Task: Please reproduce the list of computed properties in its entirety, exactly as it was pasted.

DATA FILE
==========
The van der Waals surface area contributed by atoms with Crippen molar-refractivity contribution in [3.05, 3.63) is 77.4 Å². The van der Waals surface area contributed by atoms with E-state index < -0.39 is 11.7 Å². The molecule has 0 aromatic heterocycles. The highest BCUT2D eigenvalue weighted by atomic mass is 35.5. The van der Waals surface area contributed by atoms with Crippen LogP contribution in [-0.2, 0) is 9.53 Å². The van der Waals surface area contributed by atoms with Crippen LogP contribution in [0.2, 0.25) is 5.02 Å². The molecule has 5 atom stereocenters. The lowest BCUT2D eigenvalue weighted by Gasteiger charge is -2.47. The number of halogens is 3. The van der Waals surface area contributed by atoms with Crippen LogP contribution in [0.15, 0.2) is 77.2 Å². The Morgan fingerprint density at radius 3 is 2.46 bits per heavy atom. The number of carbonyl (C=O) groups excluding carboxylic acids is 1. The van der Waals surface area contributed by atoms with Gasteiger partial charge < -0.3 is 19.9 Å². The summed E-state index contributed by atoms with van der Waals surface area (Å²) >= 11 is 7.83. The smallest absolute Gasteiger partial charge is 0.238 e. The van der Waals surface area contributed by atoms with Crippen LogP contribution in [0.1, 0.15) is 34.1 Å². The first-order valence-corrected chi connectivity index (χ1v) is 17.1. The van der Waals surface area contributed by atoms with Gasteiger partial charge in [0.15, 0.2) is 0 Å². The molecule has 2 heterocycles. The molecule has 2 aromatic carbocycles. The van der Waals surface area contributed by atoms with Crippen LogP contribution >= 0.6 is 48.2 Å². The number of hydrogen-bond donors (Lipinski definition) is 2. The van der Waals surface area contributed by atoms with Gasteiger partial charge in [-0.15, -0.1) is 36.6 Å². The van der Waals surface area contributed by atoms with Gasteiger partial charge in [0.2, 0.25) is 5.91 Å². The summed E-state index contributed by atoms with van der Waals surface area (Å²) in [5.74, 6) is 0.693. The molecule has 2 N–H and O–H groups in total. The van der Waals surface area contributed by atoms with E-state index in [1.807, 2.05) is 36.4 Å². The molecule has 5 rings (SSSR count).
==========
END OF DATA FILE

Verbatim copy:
The van der Waals surface area contributed by atoms with Crippen molar-refractivity contribution in [3.05, 3.63) is 77.4 Å². The van der Waals surface area contributed by atoms with E-state index < -0.39 is 11.7 Å². The molecule has 0 aromatic heterocycles. The highest BCUT2D eigenvalue weighted by atomic mass is 35.5. The van der Waals surface area contributed by atoms with Crippen LogP contribution in [-0.2, 0) is 9.53 Å². The van der Waals surface area contributed by atoms with Crippen LogP contribution in [0.2, 0.25) is 5.02 Å². The molecule has 5 atom stereocenters. The lowest BCUT2D eigenvalue weighted by Gasteiger charge is -2.47. The number of halogens is 3. The van der Waals surface area contributed by atoms with Crippen LogP contribution in [0.15, 0.2) is 77.2 Å². The Morgan fingerprint density at radius 3 is 2.46 bits per heavy atom. The number of carbonyl (C=O) groups excluding carboxylic acids is 1. The van der Waals surface area contributed by atoms with Gasteiger partial charge < -0.3 is 19.9 Å². The summed E-state index contributed by atoms with van der Waals surface area (Å²) >= 11 is 7.83. The smallest absolute Gasteiger partial charge is 0.238 e. The van der Waals surface area contributed by atoms with Crippen LogP contribution in [0.1, 0.15) is 34.1 Å². The first-order valence-corrected chi connectivity index (χ1v) is 17.1. The van der Waals surface area contributed by atoms with Gasteiger partial charge in [0.15, 0.2) is 0 Å². The molecule has 2 heterocycles. The molecule has 2 aromatic carbocycles. The van der Waals surface area contributed by atoms with Crippen LogP contribution >= 0.6 is 48.2 Å². The number of hydrogen-bond donors (Lipinski definition) is 2. The van der Waals surface area contributed by atoms with Gasteiger partial charge in [-0.15, -0.1) is 36.6 Å². The van der Waals surface area contributed by atoms with Gasteiger partial charge in [0.2, 0.25) is 5.91 Å². The summed E-state index contributed by atoms with van der Waals surface area (Å²) in [5.74, 6) is 0.693. The molecule has 2 N–H and O–H groups in total. The van der Waals surface area contributed by atoms with E-state index in [1.807, 2.05) is 36.4 Å². The molecule has 5 rings (SSSR count).